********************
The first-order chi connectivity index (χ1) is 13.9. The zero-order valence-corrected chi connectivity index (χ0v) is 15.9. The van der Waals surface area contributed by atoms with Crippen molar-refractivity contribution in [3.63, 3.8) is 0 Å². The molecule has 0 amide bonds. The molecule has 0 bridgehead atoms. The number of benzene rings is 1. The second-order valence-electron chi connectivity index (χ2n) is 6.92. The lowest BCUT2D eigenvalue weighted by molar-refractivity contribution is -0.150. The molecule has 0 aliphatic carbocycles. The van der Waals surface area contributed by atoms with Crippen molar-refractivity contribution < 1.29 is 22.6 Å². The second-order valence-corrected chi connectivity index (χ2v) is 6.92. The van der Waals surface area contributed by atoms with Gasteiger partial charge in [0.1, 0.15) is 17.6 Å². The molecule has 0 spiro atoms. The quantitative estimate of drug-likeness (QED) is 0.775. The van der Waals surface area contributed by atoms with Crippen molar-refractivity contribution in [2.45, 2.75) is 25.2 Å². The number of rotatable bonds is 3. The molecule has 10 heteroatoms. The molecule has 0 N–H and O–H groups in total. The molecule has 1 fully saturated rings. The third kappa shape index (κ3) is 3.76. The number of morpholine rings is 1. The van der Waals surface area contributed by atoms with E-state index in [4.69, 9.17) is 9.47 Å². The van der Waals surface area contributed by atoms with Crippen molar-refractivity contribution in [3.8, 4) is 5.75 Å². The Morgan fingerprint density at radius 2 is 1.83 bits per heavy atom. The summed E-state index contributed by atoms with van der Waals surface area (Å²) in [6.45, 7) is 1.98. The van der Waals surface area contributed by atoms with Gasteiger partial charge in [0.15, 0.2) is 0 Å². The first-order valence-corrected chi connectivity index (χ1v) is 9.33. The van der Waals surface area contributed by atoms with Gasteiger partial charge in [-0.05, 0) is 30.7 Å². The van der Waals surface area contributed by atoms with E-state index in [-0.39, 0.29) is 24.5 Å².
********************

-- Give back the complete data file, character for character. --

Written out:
The first-order chi connectivity index (χ1) is 13.9. The zero-order valence-corrected chi connectivity index (χ0v) is 15.9. The van der Waals surface area contributed by atoms with Crippen molar-refractivity contribution in [3.63, 3.8) is 0 Å². The molecule has 0 amide bonds. The molecule has 0 bridgehead atoms. The number of benzene rings is 1. The second-order valence-electron chi connectivity index (χ2n) is 6.92. The lowest BCUT2D eigenvalue weighted by molar-refractivity contribution is -0.150. The molecule has 0 aliphatic carbocycles. The van der Waals surface area contributed by atoms with Crippen molar-refractivity contribution < 1.29 is 22.6 Å². The second-order valence-corrected chi connectivity index (χ2v) is 6.92. The van der Waals surface area contributed by atoms with Gasteiger partial charge in [0.1, 0.15) is 17.6 Å². The molecule has 0 spiro atoms. The quantitative estimate of drug-likeness (QED) is 0.775. The van der Waals surface area contributed by atoms with Crippen molar-refractivity contribution in [2.45, 2.75) is 25.2 Å². The number of rotatable bonds is 3. The molecule has 10 heteroatoms. The molecule has 0 N–H and O–H groups in total. The molecule has 1 fully saturated rings. The third kappa shape index (κ3) is 3.76. The number of morpholine rings is 1. The van der Waals surface area contributed by atoms with E-state index in [4.69, 9.17) is 9.47 Å². The van der Waals surface area contributed by atoms with Crippen molar-refractivity contribution in [3.8, 4) is 5.75 Å². The Morgan fingerprint density at radius 2 is 1.83 bits per heavy atom. The summed E-state index contributed by atoms with van der Waals surface area (Å²) in [6.45, 7) is 1.98. The van der Waals surface area contributed by atoms with Gasteiger partial charge in [0.15, 0.2) is 0 Å². The first-order valence-corrected chi connectivity index (χ1v) is 9.33. The van der Waals surface area contributed by atoms with Gasteiger partial charge in [-0.05, 0) is 30.7 Å². The van der Waals surface area contributed by atoms with E-state index in [-0.39, 0.29) is 24.5 Å².